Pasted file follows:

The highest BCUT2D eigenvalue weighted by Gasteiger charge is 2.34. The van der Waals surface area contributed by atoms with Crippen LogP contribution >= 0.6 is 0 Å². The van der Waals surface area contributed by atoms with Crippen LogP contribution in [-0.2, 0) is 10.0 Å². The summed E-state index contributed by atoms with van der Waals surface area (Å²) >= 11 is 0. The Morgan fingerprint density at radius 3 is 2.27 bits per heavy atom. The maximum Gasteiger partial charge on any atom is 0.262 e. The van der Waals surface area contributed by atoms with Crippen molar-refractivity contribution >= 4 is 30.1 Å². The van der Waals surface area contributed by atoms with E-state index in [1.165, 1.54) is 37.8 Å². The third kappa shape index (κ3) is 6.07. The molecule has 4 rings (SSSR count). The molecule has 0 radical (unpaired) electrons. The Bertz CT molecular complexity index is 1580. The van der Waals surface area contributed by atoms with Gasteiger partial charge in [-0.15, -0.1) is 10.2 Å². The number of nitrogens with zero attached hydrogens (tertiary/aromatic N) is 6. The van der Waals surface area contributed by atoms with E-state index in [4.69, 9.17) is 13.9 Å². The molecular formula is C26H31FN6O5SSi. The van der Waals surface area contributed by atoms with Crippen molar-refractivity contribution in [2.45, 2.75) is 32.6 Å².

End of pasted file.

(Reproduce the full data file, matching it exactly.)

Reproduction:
The highest BCUT2D eigenvalue weighted by Gasteiger charge is 2.34. The van der Waals surface area contributed by atoms with Crippen LogP contribution >= 0.6 is 0 Å². The van der Waals surface area contributed by atoms with Crippen LogP contribution in [-0.2, 0) is 10.0 Å². The summed E-state index contributed by atoms with van der Waals surface area (Å²) >= 11 is 0. The Morgan fingerprint density at radius 3 is 2.27 bits per heavy atom. The maximum Gasteiger partial charge on any atom is 0.262 e. The van der Waals surface area contributed by atoms with Crippen molar-refractivity contribution >= 4 is 30.1 Å². The van der Waals surface area contributed by atoms with E-state index in [1.165, 1.54) is 37.8 Å². The third kappa shape index (κ3) is 6.07. The molecule has 4 rings (SSSR count). The molecule has 0 radical (unpaired) electrons. The Bertz CT molecular complexity index is 1580. The van der Waals surface area contributed by atoms with Gasteiger partial charge in [-0.15, -0.1) is 10.2 Å². The number of nitrogens with zero attached hydrogens (tertiary/aromatic N) is 6. The van der Waals surface area contributed by atoms with E-state index in [4.69, 9.17) is 13.9 Å². The molecular formula is C26H31FN6O5SSi. The van der Waals surface area contributed by atoms with Crippen molar-refractivity contribution in [2.45, 2.75) is 32.6 Å².